Reporter Aaron Reiss found a woman that an entire community calls, in order to find out the names of the very streets they're walking on. She's the gatekeeper for a series of secret underground maps of New York City.
Before the war in the East Ramapo, New York school district, there was a truce. Local school officials made a deal with their Hasidic and ultra-Orthodox Jewish neighbors: we'll leave you alone to teach your children in private yeshivas as you see fit as long as you allow our public school budget to pass.
In Israel, Sayed Kashua, writes a weekly newspaper column that are these very frank, entertaining conversations about his day-to-day life. A few years ago, he moved his family from East Jerusalem (where most of the Arabs in the city live) to West Jerusalem (where it’s almost all Jews, not Arabs) and that kind of blew people’s minds, his included.
Host Ira Glass revisits some interviews done with Penn State students in 2009, long before the sex abuse scandal that's engulfed the football team and led to the resignation of its legendary coach, as well as the university's President. Back in 2009, students said that the best thing about Penn State football is the high moral standard upheld by the team and its coaches.
Nancy speaks with Nazanin Rafsanjani about the Iranian custom Tarof, which leads people to constantly offer things they may not want to give, and to refuse things they really want. Nazanin is a producer for the public radio show On The Media.
Reporter Ruth Padawer tells the story of a woman goes to her neighbors with an incredible request—to help care for her son after she dies—and is shocked by their response. Ruth Padawer writes for the New York Times Magazine and teaches at Columbia University's Graduate School of Journalism.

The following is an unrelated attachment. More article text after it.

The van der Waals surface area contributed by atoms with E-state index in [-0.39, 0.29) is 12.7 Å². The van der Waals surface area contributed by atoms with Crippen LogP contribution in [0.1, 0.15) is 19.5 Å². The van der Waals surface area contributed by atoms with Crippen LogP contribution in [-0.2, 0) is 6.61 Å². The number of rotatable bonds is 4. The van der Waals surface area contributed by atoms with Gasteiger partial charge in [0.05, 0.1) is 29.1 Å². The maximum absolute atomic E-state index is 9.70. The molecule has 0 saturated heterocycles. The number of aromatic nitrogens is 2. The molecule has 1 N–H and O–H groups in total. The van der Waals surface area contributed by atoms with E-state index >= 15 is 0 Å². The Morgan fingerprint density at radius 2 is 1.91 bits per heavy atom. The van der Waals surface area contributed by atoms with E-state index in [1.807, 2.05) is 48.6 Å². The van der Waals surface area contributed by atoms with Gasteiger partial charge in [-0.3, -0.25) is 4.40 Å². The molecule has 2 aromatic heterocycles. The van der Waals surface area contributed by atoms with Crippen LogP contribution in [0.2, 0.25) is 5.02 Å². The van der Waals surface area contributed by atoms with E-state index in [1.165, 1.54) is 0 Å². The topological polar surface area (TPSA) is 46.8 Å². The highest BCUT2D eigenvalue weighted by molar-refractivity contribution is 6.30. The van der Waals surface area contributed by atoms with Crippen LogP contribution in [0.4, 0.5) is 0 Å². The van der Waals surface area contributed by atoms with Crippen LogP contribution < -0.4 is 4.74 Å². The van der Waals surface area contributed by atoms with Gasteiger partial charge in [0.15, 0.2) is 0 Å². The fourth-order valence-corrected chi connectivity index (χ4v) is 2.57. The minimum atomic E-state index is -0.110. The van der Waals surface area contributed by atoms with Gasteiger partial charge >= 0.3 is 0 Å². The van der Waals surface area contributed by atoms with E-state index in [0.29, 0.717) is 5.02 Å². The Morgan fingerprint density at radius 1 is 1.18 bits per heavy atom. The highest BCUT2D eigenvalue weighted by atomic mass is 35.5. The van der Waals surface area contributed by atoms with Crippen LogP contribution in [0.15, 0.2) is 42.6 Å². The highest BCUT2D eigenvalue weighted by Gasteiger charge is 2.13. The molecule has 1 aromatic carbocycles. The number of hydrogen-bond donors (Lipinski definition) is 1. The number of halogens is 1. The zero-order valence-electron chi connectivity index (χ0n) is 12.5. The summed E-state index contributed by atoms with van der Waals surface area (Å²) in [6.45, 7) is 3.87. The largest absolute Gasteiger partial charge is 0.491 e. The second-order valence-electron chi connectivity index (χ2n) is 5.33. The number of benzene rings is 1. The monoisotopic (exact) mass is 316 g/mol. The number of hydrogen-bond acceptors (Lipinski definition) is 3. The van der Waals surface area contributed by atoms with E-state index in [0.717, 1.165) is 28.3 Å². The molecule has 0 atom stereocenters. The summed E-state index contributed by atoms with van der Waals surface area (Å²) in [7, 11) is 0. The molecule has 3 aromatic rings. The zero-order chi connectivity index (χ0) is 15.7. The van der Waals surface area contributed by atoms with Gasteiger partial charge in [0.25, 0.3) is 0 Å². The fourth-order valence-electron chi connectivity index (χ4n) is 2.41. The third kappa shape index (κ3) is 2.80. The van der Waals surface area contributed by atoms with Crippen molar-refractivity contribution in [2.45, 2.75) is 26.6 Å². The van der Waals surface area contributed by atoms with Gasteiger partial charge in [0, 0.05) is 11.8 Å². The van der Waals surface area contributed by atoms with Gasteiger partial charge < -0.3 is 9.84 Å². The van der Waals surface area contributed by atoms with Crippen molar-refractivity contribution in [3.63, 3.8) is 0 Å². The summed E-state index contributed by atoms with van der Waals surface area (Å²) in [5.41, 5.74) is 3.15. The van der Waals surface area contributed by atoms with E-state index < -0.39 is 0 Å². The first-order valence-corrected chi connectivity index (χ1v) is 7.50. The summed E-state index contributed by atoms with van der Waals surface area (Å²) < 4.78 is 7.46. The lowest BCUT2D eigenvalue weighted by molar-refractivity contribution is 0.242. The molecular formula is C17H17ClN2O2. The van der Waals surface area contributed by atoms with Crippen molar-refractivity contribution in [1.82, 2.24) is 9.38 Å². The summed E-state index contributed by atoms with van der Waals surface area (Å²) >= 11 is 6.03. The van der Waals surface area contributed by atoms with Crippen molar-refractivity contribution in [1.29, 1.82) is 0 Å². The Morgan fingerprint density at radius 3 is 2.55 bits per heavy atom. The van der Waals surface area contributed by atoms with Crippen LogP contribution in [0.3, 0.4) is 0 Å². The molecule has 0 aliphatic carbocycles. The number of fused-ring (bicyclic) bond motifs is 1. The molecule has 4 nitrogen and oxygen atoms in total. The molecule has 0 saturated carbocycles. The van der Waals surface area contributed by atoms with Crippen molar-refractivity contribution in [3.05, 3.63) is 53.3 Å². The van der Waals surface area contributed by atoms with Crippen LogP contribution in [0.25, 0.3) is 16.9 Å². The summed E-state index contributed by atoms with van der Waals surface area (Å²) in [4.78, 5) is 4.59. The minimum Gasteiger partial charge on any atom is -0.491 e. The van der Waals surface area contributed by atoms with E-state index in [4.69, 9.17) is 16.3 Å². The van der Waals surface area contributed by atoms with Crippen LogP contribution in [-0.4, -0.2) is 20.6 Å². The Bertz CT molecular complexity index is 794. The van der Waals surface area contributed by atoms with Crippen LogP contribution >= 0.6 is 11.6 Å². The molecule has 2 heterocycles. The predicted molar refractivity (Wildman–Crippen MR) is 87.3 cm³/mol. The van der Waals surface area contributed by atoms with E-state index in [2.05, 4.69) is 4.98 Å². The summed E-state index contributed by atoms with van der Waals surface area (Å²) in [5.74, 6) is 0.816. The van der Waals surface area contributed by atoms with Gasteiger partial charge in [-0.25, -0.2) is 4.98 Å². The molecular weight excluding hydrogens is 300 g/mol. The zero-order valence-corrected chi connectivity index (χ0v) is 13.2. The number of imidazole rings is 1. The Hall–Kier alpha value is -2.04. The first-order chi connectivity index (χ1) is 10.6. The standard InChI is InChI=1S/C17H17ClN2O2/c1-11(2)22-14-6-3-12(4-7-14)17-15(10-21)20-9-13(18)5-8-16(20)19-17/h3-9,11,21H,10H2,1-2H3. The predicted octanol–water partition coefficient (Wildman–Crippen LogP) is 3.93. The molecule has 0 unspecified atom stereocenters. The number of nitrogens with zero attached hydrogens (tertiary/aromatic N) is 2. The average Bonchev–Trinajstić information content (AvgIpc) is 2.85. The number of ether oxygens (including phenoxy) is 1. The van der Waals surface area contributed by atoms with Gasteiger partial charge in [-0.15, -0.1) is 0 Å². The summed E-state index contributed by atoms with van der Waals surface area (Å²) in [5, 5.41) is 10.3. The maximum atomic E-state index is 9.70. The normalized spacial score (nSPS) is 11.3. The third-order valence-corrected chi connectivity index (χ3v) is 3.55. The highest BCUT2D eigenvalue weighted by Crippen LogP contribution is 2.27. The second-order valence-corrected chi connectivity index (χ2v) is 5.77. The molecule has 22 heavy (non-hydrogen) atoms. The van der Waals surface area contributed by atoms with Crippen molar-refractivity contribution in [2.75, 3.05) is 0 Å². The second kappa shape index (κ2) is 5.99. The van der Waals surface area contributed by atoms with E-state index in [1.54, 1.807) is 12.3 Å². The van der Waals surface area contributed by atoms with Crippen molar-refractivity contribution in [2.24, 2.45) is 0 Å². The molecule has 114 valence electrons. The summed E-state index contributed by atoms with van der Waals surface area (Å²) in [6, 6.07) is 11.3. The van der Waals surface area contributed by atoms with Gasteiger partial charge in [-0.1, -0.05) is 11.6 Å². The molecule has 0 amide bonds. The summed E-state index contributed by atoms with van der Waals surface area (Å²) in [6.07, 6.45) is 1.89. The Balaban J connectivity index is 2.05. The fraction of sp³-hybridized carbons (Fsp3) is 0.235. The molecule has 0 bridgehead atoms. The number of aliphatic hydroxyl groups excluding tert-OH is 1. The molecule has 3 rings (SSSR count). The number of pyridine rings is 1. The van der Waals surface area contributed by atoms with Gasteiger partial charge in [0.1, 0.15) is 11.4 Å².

The story of a father who relies on the help of his neighbors in order to take his baby daughter out on a walk. Actor Daniel Beirne reads this excerpt from Ryan Knighton's book C'mon Papa: Dispatches From a Dad in the Dark (which is not yet available in the US).
Alix Spiegel in Colorado Springs, where a massive prayer project is underway to pray for every person, business, and school. When she arrives, she finds the Christians speak a kind of Christian jargon she does not understand.
Jerry Capeci, dean of the New York reporters who cover organized crime, on the decline of the mob in recent years. And Alec Wilkinson of the New Yorker magazine, who discusses a photo his wife took of his old neighbors, the Gambino crime family.
An odd occurrence at 124 East Fourth Street in Manhattan's East Village. For the last five weeks, a singer named Nick Drakides has stood on the stoop singing Sinatra songs late at night to the delight of his neighbors.